Judge Calls Copyright Troll's Bluff
from the well,-this-could-be-interesting dept
We’ve pointed out many times that copyright trolls never seem to have any interest, whatsoever, in having a case actually go to trial. The whole point of copyright trolling is just to use the power of the judicial system to scare people into settling and just paying. A number of judges have called them out on this in tossing out the lawsuits and preventing the trolls from going through with discovery to learn the identify of account holders based on IP addresses. However, a district court judge in Pennsylvania has decided to call a troll’s bluff and more or less are forcing them to actually go through with a trial, something that so far every copyright troll has avoided. Judge Michael Baylson recounts the basic trolling strategy, noting that the plaintiff in this case, Malibu Media, admits that its entire goal is to get the contact info of people for the purpose of sending them demand letters. They even admit that if they don’t hear back, they drop the case.
If the John Doe defendant refuses to settle, or Plaintiff has been unable to serve the complaint within the 120 days required under Rule 4(m) of the Federal Rules of Civil Procedure, subject to any extension granted by the court, with whatever information is provided by the ISP, Plaintiff dismisses the complaint against that defendant without prejudice to Plaintiff’s ability to commence a subsequent action against that defendant. In this fashion, Plaintiff has initiated hundreds of lawsuits in various district courts throughout the country, but has not yet proceeded to trial in any case.
The judge talks about a small group of (anonymous) defendants who have fought the case. He goes through a similar analysis as other judges about whether or not the joinder of so many defendants makes sense, and whether or not the process of never following through to trial makes sense. Like many other judges, he’s concerned:
…the joinder of multiple John Doe defendants could very well lead to litigation abuses. The purpose of the joinder rules is to promote efficiency, not to use federal district courts as small claims collection agencies, by putting economic pressure on individuals who do not have substantive liability.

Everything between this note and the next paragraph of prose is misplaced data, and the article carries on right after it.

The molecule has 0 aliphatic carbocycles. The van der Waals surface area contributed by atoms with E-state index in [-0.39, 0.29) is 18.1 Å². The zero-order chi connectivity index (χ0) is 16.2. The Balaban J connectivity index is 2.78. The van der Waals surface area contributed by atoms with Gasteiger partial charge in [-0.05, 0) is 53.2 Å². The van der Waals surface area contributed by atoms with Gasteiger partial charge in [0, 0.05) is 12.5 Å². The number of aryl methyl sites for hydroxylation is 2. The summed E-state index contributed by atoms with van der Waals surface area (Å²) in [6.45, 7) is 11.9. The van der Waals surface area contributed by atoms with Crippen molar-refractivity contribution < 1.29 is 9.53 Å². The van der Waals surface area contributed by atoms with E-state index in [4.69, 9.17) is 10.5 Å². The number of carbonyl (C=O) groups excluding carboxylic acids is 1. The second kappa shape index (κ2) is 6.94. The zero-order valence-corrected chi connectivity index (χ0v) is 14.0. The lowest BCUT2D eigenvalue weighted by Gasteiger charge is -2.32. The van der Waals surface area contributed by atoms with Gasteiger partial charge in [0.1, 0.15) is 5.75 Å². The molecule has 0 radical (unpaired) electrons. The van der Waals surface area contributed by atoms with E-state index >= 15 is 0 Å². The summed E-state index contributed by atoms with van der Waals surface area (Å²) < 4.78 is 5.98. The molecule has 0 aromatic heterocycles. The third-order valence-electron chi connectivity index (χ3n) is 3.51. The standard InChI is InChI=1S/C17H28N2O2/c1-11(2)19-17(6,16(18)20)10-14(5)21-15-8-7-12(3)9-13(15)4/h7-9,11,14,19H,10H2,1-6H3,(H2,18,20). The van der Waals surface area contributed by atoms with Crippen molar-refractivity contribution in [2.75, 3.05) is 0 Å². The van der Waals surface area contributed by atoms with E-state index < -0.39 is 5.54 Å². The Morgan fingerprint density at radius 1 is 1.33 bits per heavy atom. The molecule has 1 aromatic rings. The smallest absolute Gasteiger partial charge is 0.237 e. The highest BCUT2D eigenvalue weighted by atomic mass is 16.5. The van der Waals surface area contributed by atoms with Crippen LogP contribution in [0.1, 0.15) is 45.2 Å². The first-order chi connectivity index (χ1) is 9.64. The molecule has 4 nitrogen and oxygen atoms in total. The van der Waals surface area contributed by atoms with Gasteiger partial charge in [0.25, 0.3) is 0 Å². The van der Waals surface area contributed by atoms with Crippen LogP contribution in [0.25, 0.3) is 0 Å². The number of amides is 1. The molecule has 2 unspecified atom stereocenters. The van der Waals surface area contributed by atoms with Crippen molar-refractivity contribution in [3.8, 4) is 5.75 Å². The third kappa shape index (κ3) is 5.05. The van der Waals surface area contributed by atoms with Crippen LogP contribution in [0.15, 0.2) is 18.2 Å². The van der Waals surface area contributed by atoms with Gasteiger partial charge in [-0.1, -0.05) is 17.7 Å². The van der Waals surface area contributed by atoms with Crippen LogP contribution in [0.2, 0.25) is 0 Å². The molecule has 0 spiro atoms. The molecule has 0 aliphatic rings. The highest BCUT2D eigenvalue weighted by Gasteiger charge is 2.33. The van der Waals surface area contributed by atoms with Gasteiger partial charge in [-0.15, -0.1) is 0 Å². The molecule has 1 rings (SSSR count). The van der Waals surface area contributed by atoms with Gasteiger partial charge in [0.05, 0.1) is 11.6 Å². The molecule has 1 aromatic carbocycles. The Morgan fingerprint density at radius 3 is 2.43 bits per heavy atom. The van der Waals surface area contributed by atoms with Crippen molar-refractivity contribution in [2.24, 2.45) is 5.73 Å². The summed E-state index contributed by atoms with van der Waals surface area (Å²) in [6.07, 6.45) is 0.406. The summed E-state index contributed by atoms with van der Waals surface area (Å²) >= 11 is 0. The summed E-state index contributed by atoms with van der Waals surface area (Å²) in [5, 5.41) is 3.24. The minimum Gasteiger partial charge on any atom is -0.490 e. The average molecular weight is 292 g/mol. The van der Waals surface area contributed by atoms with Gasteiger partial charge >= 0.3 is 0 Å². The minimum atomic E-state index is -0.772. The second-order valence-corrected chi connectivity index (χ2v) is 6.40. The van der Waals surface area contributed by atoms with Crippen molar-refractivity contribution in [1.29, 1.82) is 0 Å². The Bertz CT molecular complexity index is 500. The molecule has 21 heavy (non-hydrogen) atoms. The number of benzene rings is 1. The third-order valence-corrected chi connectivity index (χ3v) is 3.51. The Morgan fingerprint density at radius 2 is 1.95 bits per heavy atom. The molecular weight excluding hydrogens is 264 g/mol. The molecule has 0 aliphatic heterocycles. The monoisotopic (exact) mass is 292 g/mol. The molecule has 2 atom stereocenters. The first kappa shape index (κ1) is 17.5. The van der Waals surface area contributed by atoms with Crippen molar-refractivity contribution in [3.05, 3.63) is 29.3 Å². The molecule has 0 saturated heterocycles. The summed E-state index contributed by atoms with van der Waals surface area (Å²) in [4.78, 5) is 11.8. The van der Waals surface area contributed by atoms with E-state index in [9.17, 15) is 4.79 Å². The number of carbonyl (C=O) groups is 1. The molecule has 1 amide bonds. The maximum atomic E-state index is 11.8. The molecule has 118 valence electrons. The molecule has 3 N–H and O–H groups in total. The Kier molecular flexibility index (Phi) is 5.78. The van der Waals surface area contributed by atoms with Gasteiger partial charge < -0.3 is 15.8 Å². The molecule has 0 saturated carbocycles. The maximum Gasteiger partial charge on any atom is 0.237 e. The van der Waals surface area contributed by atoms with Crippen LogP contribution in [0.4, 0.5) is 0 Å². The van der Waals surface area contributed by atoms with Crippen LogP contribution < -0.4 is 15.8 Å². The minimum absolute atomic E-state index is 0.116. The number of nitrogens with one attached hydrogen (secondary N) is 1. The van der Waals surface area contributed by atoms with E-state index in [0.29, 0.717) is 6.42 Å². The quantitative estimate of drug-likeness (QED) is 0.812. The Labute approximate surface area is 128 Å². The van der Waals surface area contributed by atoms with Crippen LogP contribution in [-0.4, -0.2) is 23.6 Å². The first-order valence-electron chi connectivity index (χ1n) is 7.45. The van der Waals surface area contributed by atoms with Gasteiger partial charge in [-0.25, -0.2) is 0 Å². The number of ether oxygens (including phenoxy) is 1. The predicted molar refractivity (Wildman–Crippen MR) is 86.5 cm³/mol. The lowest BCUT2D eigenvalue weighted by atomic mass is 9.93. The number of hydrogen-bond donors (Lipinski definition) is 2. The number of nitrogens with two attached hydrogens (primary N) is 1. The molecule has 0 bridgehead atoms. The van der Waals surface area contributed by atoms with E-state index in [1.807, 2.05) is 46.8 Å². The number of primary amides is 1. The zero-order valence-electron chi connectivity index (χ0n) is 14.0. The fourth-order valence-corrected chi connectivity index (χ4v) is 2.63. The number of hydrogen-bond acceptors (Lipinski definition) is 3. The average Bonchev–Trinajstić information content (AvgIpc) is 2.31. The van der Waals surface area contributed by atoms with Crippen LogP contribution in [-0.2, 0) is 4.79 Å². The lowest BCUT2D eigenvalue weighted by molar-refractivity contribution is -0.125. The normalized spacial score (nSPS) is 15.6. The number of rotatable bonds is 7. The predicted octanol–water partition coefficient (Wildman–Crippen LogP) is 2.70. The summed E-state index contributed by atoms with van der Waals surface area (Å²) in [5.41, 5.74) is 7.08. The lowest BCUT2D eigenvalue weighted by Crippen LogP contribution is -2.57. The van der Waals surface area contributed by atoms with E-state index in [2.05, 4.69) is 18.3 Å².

However, rather than just dismantling the cases and blocking discovery, Judge Baylson has decided to hold a “bellwether” trial involving just the five users who challenged the subpoena, to test the claims of the troll, Malibu Media — and then notes that if it sees Malibu Media continue to act like other trolls, “picking off” individuals for confidential settlements, “the Court may draw an inference that Plaintiff is not serious about proving its claims, or is unable to do so.”
The bellwether trial, then, will test Malibu’s claims in court and see how well they do in front of a judge… for the first time for this type of copyright troll:
…the Court assumes that Plaintiff will welcome this opportunity to prove its claims…
That said, the court notes that it may seem unfair to “punish” the people who fought back and put all the others on hold, but notes that, given the circumstances, this makes the most sense:
The Court also acknowledges that the five John Does who will be defendants in the Bellwether trial are, in a sense, being penalized for filing motions challenging the third-party subpoenas presently at issue, given that all proceedings against the remaining John Does will be stayed until further order of the Court. In the Court’s view, however, under the present circumstances, this is the fairest and most efficient means of resolving these actions. These defendants have objected to Plaintiff’s strategy and two of them have filed declarations asserting that Plaintiff’s claims are false. A Bellwether trial is the best means of testing the viability of Plaintiff’s claims, as well as Plaintiff’s sincerity in pursuing them.
And, of course, he notes that should Malibu’s case fail, they’ll have some remedies as well:
In the event Plaintiff’s allegations cannot be sustained, the five John Does will have adequate remedies to recover most, if not all, of these litigation expenses and/or damages from Plaintiff, such as a Rule 54 motion for costs, a lawsuit for abuse of civil process, a Rule 11 motion for sanctions, and a motion to recover excessive costs under 28 USC § 1927. More fundamentally, as mentioned above, because this is a copyright case, a successful defense will likely result in an award of attorney’s fees to any John Doe who prevails…
In other words, these defendants really will need to prove that Malibu’s evidence is weak, but if they succeed, the copyright trolling strategy could be in trouble. This case suddenly becomes a key one in the whole copyright trolling area — and as such, I imagine that we’ll see some interesting folks take an interest in the case. We’ll certainly be watching it closely.